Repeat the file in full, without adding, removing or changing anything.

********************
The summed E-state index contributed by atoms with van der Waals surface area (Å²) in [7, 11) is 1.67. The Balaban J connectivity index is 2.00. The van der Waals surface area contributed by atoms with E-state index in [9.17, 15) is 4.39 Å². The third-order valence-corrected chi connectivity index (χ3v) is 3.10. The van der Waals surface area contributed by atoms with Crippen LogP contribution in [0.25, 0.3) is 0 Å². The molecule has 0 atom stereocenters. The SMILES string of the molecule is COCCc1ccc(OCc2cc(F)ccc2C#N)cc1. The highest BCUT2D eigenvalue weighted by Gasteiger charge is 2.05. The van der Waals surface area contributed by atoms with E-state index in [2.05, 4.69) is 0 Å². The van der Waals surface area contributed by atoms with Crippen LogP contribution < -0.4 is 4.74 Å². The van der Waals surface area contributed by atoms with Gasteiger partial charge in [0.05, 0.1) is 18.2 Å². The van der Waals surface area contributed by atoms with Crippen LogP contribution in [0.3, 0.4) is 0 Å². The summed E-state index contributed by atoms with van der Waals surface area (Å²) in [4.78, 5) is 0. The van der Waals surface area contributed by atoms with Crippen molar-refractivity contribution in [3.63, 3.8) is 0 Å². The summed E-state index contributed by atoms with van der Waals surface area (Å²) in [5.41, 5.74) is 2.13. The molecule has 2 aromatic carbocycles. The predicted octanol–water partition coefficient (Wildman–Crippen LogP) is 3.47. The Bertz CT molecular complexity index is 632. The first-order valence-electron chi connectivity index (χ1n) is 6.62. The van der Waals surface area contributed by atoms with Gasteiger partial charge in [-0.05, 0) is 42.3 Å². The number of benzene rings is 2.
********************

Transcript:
The summed E-state index contributed by atoms with van der Waals surface area (Å²) in [7, 11) is 1.67. The Balaban J connectivity index is 2.00. The van der Waals surface area contributed by atoms with E-state index in [9.17, 15) is 4.39 Å². The third-order valence-corrected chi connectivity index (χ3v) is 3.10. The van der Waals surface area contributed by atoms with Crippen LogP contribution in [0.25, 0.3) is 0 Å². The molecule has 0 atom stereocenters. The SMILES string of the molecule is COCCc1ccc(OCc2cc(F)ccc2C#N)cc1. The highest BCUT2D eigenvalue weighted by Gasteiger charge is 2.05. The van der Waals surface area contributed by atoms with E-state index in [2.05, 4.69) is 0 Å². The van der Waals surface area contributed by atoms with Crippen LogP contribution < -0.4 is 4.74 Å². The van der Waals surface area contributed by atoms with Gasteiger partial charge in [0.05, 0.1) is 18.2 Å². The van der Waals surface area contributed by atoms with Crippen LogP contribution in [0.3, 0.4) is 0 Å². The summed E-state index contributed by atoms with van der Waals surface area (Å²) in [4.78, 5) is 0. The van der Waals surface area contributed by atoms with Crippen molar-refractivity contribution in [3.63, 3.8) is 0 Å². The summed E-state index contributed by atoms with van der Waals surface area (Å²) in [5.41, 5.74) is 2.13. The molecule has 2 aromatic carbocycles. The predicted octanol–water partition coefficient (Wildman–Crippen LogP) is 3.47. The Bertz CT molecular complexity index is 632. The first-order valence-electron chi connectivity index (χ1n) is 6.62. The van der Waals surface area contributed by atoms with Gasteiger partial charge in [-0.05, 0) is 42.3 Å². The number of benzene rings is 2.